I have been a student of Church history and doctrine since my own conversion sometime after the mid-point of the last century. I thought I had read everything available about the behind-the-scenes actions of Prophets and General Authorities leading up to that momentous day in June 1978. Therefore, I was delighted to learn more of the personal struggle that President Kimball went through prior to receiving the revelation that we now call Official Declaration 2. When I first heard of the revelation (via a phone call from my sister to my office), I had no idea that the Brethren had been discussing this issue (giving black men the priesthood) for over ten years. In my then naive (and somewhat romanticized) understanding of how revelation comes to man, I had assumed something different than what actually happened – that the "revelation" was a gradual unfolding of understanding, a manifestation of the reality of the principle of "line upon line, here a little there a little."

Since Hamilton's book is written from a clearly faithful point of view, readers should not expect to find apologetic explanations that try to justify some of Brigham Young's (and others') more racially-laced comments, as, for example: "Shall I tell you the law of God in regard to the African race? If the white man who belongs to the chosen seed mixes his blood with the seed of Cain, the penalty, under the law of God, is death on the spot. This will always be so." (Journal of Discourses, Vol.  10, p. 110). Which is not to say that Hamilton entirely skirts controversial issues. He quotes from an article by historian Ronald K.  Esplin which takes the position that the priesthood denial was instituted in Nauvoo by Joseph Smith (other historians have suggested that the practice was begun by Brigham Young, thus casting doubt on its legitimacy) and that Brigham Young believed it came from God. Hamilton uses this quote and many others to make the point that, in the absence of a written revelation to the contrary, members are free to decide for themselves if the practice of priesthood denial to black men had its origins in history or revelation.

Hamilton firmly believes, as evidenced by the many times he bears his testimony to that effect, that the practice of the Church of Jesus Christ of Latter-day Saints of denying priesthood to black men was grounded in revelation, not history, and definitely not racial prejudice. At the same time, he takes no ideological position but allows his readers to come to their own conclusions.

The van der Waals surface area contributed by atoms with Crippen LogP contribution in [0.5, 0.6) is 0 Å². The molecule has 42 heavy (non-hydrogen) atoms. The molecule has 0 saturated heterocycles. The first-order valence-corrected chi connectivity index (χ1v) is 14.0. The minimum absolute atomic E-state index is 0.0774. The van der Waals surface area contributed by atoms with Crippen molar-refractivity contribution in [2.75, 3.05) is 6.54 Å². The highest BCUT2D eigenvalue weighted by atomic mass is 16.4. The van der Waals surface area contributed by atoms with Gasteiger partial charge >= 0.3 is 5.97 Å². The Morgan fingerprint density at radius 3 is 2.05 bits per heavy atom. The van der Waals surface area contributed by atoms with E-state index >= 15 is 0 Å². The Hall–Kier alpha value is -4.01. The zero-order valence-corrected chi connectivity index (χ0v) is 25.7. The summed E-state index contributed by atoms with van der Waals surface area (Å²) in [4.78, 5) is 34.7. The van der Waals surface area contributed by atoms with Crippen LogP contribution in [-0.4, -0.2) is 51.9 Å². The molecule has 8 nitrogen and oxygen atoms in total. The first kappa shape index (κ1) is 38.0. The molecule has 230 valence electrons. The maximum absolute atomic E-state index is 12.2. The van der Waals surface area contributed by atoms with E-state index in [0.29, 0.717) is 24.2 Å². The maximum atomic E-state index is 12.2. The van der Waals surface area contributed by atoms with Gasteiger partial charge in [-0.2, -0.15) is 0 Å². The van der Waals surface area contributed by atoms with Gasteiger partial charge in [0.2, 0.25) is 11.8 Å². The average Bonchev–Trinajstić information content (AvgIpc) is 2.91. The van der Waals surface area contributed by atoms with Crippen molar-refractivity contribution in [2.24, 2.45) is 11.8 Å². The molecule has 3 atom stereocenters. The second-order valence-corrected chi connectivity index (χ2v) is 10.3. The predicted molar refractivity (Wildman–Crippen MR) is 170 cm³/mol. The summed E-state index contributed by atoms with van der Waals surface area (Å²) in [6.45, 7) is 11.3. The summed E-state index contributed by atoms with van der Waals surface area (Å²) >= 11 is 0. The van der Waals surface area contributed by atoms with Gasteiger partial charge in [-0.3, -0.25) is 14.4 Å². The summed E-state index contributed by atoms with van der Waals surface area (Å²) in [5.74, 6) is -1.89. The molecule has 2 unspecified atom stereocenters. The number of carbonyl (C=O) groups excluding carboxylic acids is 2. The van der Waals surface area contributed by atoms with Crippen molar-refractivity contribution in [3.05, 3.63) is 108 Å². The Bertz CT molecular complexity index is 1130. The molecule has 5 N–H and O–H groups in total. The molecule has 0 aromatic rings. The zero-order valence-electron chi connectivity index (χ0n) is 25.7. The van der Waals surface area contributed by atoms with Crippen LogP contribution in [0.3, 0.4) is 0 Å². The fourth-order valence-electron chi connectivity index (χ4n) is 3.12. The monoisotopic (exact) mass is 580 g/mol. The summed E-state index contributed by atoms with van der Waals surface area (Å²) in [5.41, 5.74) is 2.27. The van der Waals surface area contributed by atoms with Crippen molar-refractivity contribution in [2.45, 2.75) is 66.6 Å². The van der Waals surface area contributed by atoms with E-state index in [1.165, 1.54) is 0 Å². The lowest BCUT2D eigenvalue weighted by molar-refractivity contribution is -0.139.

The book is rich in detail about Hamilton's own conversion and is generously laced with his strong testimony of the Church and his Savior.  He has come to terms with Church teachings past and present about black men and the priesthood. Unlike some other African-American Mormons I personally know, Hamilton has not "settled" into a faithful position while waiting for further light and knowledge to help explain what many faithful members, black and white, view as the embarrassing trappings of a racist past. To Hamilton, truth is "one eternal round." The Priesthood ban was God's will and its removal was God's will. To fully appreciate "Last Laborer," readers must approach it not merely as a history of the priesthood and blacks (though it does have a fair amount of history) but more as a book that seeks to elevate the discussion to how God has dealt with his children since before we became mortal beings.

The over-arching message of this well-written, interesting, and inspiring book can be found in the title, "Last Laborer," taken from the Parable of the Last Laborer in Matthew 20:1-16 wherein Jesus teaches his disciples that it doesn't matter at what point in one's life one accepts the gospel -- all are welcome and all are equally worthy to receive God's blessings. The message from that passage of scripture, which is expanded upon by Hamilton, is that the Gospel is, indeed, for everyone, male and female, black or white, married or single. For Hamilton, the fact that those blessings seem to have been partitioned out over the history of the Church is evidence that God is at the helm and that, indeed, "To everything there is a season, and a time to every purpose under heaven."

1 comment:

Mormon Chronicles said...

Here is a somewhat related in the New York Times,